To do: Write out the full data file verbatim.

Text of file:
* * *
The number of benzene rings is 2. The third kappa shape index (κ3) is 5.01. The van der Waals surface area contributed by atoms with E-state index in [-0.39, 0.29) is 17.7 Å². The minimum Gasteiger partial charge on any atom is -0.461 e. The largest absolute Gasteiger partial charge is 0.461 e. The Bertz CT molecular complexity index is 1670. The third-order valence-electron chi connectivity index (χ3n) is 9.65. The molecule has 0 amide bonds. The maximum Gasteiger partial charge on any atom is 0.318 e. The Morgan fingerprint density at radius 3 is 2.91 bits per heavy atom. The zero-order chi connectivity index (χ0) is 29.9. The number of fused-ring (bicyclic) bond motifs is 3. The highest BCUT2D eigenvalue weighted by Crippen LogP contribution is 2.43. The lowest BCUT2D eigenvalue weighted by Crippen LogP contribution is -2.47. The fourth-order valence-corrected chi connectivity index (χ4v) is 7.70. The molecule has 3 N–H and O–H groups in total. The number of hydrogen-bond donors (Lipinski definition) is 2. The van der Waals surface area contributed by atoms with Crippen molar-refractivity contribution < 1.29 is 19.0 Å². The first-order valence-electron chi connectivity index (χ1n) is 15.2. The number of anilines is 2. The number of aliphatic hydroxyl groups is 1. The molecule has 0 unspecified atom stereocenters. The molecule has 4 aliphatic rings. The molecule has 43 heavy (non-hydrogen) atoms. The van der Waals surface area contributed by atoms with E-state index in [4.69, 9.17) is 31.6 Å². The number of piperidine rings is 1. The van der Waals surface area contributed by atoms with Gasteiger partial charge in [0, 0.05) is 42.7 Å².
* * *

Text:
The number of benzene rings is 2. The third kappa shape index (κ3) is 5.01. The van der Waals surface area contributed by atoms with E-state index in [-0.39, 0.29) is 17.7 Å². The minimum Gasteiger partial charge on any atom is -0.461 e. The largest absolute Gasteiger partial charge is 0.461 e. The Bertz CT molecular complexity index is 1670. The third-order valence-electron chi connectivity index (χ3n) is 9.65. The molecule has 0 amide bonds. The maximum Gasteiger partial charge on any atom is 0.318 e. The Morgan fingerprint density at radius 3 is 2.91 bits per heavy atom. The zero-order chi connectivity index (χ0) is 29.9. The number of fused-ring (bicyclic) bond motifs is 3. The highest BCUT2D eigenvalue weighted by Crippen LogP contribution is 2.43. The lowest BCUT2D eigenvalue weighted by Crippen LogP contribution is -2.47. The fourth-order valence-corrected chi connectivity index (χ4v) is 7.70. The molecule has 3 N–H and O–H groups in total. The number of hydrogen-bond donors (Lipinski definition) is 2. The van der Waals surface area contributed by atoms with Crippen molar-refractivity contribution < 1.29 is 19.0 Å². The first-order valence-electron chi connectivity index (χ1n) is 15.2. The number of anilines is 2. The number of aliphatic hydroxyl groups is 1. The molecule has 0 unspecified atom stereocenters. The molecule has 4 aliphatic rings. The molecule has 43 heavy (non-hydrogen) atoms. The van der Waals surface area contributed by atoms with E-state index in [4.69, 9.17) is 31.6 Å². The number of piperidine rings is 1. The van der Waals surface area contributed by atoms with Gasteiger partial charge in [0, 0.05) is 42.7 Å².